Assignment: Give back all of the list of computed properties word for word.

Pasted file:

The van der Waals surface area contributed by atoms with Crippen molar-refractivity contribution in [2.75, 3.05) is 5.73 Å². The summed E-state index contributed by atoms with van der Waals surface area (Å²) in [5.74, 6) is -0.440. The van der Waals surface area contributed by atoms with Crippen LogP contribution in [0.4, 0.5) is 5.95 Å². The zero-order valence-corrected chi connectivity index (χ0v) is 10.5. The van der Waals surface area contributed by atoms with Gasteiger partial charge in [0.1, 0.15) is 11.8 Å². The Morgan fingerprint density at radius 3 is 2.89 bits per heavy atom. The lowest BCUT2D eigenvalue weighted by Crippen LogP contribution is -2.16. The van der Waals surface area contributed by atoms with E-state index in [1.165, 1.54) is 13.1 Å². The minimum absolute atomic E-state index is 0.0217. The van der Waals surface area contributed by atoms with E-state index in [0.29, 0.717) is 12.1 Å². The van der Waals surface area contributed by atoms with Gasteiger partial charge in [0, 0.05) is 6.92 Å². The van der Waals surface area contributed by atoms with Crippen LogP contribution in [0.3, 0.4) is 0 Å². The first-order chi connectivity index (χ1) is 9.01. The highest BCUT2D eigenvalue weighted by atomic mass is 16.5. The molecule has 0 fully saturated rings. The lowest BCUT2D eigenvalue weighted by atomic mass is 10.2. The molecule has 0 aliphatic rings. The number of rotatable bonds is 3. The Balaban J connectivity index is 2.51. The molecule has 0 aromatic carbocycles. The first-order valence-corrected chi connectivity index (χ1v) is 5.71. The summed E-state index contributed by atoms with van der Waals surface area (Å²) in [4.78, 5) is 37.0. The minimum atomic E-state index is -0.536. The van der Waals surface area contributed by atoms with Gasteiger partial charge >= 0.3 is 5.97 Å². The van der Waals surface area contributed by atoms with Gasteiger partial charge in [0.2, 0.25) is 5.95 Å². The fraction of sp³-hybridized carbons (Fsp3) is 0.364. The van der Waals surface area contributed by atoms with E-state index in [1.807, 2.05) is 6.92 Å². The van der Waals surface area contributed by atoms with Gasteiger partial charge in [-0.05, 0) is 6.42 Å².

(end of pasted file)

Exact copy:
The van der Waals surface area contributed by atoms with Crippen molar-refractivity contribution in [2.75, 3.05) is 5.73 Å². The summed E-state index contributed by atoms with van der Waals surface area (Å²) in [5.74, 6) is -0.440. The van der Waals surface area contributed by atoms with Crippen LogP contribution in [0.4, 0.5) is 5.95 Å². The zero-order valence-corrected chi connectivity index (χ0v) is 10.5. The van der Waals surface area contributed by atoms with Gasteiger partial charge in [0.1, 0.15) is 11.8 Å². The Morgan fingerprint density at radius 3 is 2.89 bits per heavy atom. The lowest BCUT2D eigenvalue weighted by Crippen LogP contribution is -2.16. The van der Waals surface area contributed by atoms with E-state index in [1.165, 1.54) is 13.1 Å². The minimum absolute atomic E-state index is 0.0217. The van der Waals surface area contributed by atoms with E-state index in [0.29, 0.717) is 12.1 Å². The van der Waals surface area contributed by atoms with Gasteiger partial charge in [0, 0.05) is 6.92 Å². The van der Waals surface area contributed by atoms with Crippen LogP contribution in [0.3, 0.4) is 0 Å². The first-order chi connectivity index (χ1) is 9.01. The highest BCUT2D eigenvalue weighted by atomic mass is 16.5. The molecule has 0 fully saturated rings. The lowest BCUT2D eigenvalue weighted by atomic mass is 10.2. The molecule has 0 aliphatic rings. The number of rotatable bonds is 3. The Balaban J connectivity index is 2.51. The molecule has 0 aromatic carbocycles. The first-order valence-corrected chi connectivity index (χ1v) is 5.71. The summed E-state index contributed by atoms with van der Waals surface area (Å²) in [4.78, 5) is 37.0. The minimum atomic E-state index is -0.536. The van der Waals surface area contributed by atoms with Gasteiger partial charge >= 0.3 is 5.97 Å². The van der Waals surface area contributed by atoms with Gasteiger partial charge in [0.2, 0.25) is 5.95 Å². The fraction of sp³-hybridized carbons (Fsp3) is 0.364. The van der Waals surface area contributed by atoms with E-state index in [1.807, 2.05) is 6.92 Å². The van der Waals surface area contributed by atoms with Gasteiger partial charge in [-0.05, 0) is 6.42 Å².